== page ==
Van Gundy is frustrated — with this game and with this season. So are Pistons fans, and seemingly so is Detroit owner Tom Gores after his lukewarm vote of confidence in Van Gundy recently. They should be, this team is a disappointment and the Blake Griffin trade was a big swing that has yet to work out. The Pistons are going to miss the playoffs. Around the league, the sense is that Van Gundy will lose his GM job to former super agent Arn Tellem, who was brought in to guide the Pistons into their new building but now whose talents would better serve the basketball side of the operation. The only question is will Van Gundy still be coaching in Detroit next season — just coaching, like Doc Rivers with the Clippers — or of the change will be more sweeping than that.

Hornets’ coach gives savage, frank assessment of Willy Hernangomez

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When Willy Hernangomez was not getting much run with the Knicks this season, especially as injuries opened up space in the front line rotation, there were questions as to why. Then the #freeWillyHernangomez movement popped up.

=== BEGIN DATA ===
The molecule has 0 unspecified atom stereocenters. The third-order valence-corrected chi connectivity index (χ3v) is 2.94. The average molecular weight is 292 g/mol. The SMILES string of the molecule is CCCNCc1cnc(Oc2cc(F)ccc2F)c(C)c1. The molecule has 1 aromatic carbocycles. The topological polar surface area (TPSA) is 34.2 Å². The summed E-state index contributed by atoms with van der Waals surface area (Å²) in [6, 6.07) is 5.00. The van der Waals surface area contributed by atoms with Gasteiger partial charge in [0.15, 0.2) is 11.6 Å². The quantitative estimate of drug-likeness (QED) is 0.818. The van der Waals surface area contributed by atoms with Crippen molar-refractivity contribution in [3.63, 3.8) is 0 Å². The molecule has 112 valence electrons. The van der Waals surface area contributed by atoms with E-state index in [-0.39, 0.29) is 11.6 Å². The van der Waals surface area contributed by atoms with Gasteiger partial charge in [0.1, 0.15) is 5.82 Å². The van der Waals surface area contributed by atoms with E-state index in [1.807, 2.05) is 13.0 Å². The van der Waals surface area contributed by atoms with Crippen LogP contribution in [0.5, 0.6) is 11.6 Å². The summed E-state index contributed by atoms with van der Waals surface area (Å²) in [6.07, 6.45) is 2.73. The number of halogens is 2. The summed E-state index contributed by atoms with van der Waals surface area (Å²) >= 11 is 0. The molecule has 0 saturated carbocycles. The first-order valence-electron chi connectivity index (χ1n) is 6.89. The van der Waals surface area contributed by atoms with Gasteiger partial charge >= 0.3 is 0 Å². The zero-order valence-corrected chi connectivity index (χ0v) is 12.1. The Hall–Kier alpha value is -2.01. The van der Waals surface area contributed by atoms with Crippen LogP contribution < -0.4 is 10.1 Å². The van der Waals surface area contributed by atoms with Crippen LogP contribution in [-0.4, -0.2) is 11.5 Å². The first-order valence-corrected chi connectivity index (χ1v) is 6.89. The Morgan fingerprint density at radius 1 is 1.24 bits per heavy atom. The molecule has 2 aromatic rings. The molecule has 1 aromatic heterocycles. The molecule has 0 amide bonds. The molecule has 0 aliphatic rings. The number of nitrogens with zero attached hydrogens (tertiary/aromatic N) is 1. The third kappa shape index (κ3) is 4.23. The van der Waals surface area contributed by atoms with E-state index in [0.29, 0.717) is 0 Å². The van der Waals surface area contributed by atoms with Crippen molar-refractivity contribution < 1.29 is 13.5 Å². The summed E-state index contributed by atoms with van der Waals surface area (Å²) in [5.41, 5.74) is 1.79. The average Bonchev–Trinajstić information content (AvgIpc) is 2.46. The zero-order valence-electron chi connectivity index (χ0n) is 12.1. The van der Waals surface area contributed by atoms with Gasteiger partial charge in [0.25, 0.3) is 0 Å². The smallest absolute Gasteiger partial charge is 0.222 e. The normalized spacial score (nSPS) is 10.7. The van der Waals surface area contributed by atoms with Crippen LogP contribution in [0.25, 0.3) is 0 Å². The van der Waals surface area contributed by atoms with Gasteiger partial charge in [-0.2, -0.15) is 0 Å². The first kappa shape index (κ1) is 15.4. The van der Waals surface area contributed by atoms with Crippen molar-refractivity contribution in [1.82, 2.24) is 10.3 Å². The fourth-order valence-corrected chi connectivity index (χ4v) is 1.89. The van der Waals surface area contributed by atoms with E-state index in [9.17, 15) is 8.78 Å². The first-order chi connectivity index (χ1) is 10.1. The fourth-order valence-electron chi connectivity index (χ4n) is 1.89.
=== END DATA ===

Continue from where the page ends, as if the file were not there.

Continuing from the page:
Eventually, Hernangomez was traded to the Hornets where… he barely plays. He’s gotten more than 10 minutes just once since coming to Charlotte.

What gives? Hornet’s coach Steve Clifford didn’t hold back when answering that question to Marc Berman of the New York Post.

“If you were in one place and didn’t play much, if you want to play more in the next place, I’d say work harder and kill myself,” Clifford said at the Hornets shootaround at the Players Association’s midtown headquarters. “The reality is he wasn’t playing here for a reason. He’s got to change things…

“He’s not up to speed on what we’re doing to play a lot,” Clifford said. “It’s been a little bit of a struggle for him. He’s smart, but he’s not this high-flier, phenomenal, natural athlete able to make up ground. He’s got to be on top of things, especially on the defensive end. If he’s not detailed defensively, he’s not that [athletic] guy…